A World (Market) to Explore!

This summer I will intern in the Boston Public Market. The Boston Public Market is an indoor, year-round marketplace for locally sourced groceries and specialty agricultural products, where residents and visitors can find fresh, seasonal food from Massachusetts and New England. The Market houses 40 local farmers, fishers, and food entrepreneurs. Meanwhile, almost a third of the Market floor was assigned to the KITCHEN, a teaching kitchen dedicated to public education, which offers many hands-on cooking demos, lectures, and is in collaboration with many community partners like Project Bread, Boston Children’s Museum and many more. The core of the Market’s mission is to educate “the public about food sources, nutrition and preparation”[i]. In my understanding, the core of this mission is to help the public regain their relationship to the origin of food, and to consider themselves as part of this environmental justice.

Another key part of the Market’s mission is to provide fresh, healthy food to consumers of all income levels. The Market is one of few year-round farmer’s markets that take SNAP purchases and participate in relevant city and state programs. As I mentioned in the last journal, one of the main focuses this summer is to help transit both customers and vendors to a new state program, the Health Incentive Program.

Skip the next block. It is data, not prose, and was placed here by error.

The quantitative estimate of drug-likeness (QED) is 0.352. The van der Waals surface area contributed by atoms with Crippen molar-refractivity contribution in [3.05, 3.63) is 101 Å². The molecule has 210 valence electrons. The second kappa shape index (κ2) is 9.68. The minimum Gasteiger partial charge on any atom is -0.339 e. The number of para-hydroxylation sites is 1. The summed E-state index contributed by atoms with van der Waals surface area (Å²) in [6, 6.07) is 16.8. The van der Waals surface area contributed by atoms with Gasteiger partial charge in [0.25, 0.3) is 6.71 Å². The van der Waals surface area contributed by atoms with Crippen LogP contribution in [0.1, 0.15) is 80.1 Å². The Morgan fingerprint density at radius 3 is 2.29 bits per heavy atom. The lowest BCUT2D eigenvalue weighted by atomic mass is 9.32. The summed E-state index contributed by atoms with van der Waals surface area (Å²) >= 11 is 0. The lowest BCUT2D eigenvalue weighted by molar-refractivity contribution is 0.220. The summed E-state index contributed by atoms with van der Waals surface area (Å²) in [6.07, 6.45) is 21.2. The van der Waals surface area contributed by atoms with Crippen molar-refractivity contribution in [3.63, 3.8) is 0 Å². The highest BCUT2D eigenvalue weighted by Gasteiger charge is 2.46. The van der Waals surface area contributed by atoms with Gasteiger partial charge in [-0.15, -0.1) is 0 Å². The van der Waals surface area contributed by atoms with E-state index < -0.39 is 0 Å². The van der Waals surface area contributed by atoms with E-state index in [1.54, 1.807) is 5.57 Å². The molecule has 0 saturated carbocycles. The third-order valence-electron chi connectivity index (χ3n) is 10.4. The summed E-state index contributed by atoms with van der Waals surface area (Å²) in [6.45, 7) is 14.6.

Picture achieved from https://bostonpublicmarket.org/blog/2983

The above is a brief description of the Market’s core value. If I were someone who had no knowledge in nutrition, food justice, community health, or environmental sustainability, I would most likely simply admire the staff’s effort and enjoy the vivid market place even more. However, from several classes I took at Brandeis, I now can look at this vibe in a new perspective. An HSSP elective “Diet and Health” discusses malnutrition, especially obesity, as a disease sourced in poverty. This class also gives me more insight on SNAP and several other US programs aiming to fight against hunger. Besides, in an environmental class “Food and Farming in America,” we discussed food deserts and sustainable agriculture. It was not until I started working in the Market that I realized the importance of factors such as supporting local community and seasonality of produces. I began to look for grain-fed meat in the supermarket, shopping more and more for in season food groups. I gradually started to apply knowledges from classes to real life. My previous experiences as a research assistant in Schuster Institutes opened my mind to nutrition issues in the US. One of the tours I programmed was inspired by my work experience here, which is designing a meal within limited budget.